(IANS) Wearable air conditioning is in the offing as engineers from the University of Missouri-Columbia have designed an on-skin device that includes numerous human health care apps such as the ability to monitor blood pressure, the electrical activity of the heart and the level of skin hydration.
Unlike similar products in use today or other related concepts, this breathable and waterproof device can deliver personal air conditioning to a human body through a process called passive cooling.
Passive cooling does not utilize electricity, such as a fan or pump, which researchers believe allows for minimal discomfort to the user.
One day, soldiers could cooldown on the military battlefield — preventing heat stroke or exhaustion — by using “wearable air conditioning”, said the study detailed in the journal Proceedings of the National Academy of Sciences.
“Our device can reflect sunlight away from the human body to minimize heat absorption, while simultaneously allowing the body to dissipate body heat, thereby allowing us to achieve around 11 degrees Fahrenheit (-11.6 degree Celsius) of cooling to the human body during the daytime hours,” said Zheng Yan, assistant professor in the College of Engineering.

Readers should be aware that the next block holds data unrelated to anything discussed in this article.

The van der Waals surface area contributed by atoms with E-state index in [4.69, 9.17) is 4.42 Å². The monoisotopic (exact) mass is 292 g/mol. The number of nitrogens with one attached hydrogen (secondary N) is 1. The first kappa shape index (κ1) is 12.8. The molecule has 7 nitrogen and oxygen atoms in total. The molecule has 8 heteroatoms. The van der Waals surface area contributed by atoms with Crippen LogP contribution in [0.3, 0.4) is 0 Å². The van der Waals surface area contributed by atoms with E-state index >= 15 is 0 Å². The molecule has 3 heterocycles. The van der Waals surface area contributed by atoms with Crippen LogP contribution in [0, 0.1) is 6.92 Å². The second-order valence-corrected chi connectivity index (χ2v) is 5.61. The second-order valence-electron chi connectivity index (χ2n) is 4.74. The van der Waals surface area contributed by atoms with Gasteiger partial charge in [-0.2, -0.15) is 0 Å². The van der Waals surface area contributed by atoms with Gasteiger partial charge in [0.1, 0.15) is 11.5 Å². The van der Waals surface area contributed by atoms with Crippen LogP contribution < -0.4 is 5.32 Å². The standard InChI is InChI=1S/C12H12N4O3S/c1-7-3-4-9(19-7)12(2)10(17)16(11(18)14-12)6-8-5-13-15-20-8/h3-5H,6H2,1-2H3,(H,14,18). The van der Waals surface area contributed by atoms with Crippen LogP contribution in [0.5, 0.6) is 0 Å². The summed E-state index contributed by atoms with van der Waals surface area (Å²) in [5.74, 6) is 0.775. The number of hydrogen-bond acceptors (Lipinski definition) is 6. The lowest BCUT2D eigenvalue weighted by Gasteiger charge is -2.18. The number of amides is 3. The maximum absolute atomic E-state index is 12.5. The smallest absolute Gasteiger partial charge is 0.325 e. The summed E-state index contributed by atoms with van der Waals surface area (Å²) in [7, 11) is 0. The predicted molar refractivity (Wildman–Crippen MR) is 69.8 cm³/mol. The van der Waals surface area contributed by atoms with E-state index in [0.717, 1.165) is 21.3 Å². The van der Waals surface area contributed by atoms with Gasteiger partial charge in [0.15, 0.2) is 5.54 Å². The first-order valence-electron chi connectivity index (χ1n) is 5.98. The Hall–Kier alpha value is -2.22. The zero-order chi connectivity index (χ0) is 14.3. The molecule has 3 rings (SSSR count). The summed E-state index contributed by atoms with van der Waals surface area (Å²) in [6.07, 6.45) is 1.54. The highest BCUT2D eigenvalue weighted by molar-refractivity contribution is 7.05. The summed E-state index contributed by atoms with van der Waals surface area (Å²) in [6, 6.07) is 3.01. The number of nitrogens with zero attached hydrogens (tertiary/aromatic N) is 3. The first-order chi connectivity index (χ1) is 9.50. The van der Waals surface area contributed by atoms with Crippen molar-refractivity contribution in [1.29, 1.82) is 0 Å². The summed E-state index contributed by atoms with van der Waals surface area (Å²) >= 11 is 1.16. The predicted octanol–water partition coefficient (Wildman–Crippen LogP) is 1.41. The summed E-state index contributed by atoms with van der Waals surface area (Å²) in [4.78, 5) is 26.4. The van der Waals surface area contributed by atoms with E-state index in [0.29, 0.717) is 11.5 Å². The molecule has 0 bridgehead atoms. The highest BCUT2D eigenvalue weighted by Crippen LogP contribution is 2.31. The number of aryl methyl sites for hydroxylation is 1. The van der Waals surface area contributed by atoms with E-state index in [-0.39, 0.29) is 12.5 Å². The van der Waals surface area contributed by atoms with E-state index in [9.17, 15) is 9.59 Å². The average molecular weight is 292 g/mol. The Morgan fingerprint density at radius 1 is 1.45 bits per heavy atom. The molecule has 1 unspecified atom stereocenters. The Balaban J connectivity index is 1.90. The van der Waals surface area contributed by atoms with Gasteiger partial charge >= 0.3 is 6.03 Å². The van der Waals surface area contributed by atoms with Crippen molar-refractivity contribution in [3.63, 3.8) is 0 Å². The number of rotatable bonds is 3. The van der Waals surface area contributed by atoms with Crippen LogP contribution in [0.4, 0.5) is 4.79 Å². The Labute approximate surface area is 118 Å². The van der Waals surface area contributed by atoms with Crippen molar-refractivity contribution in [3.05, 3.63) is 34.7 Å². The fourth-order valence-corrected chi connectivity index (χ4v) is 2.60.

“We believe this is one of the first demonstrations of this capability in the emerging field of on-skin electronics,” Yan added.
Currently, the device is a small wired patch, and researchers say it will take one to two years to design a wireless version.
They also hope to one day take their technology and apply it to ”smart” clothing.
“Eventually, we would like to take this technology and apply it to the development of smart textiles,” Yan said.
That would allow for the device’s cooling capabilities to be delivered across the whole body.
“Right now, the cooling is only concentrated in a specific area where the patch is located. We believe this could potentially help reduce electricity usage and also help with global warming,” the authors wrote in the study published in Proceedings of the National Academy of Sciences.
Funding for the study was provided by the University of Missouri start-up fund and a grant from the Air Force Office of Scientific Research.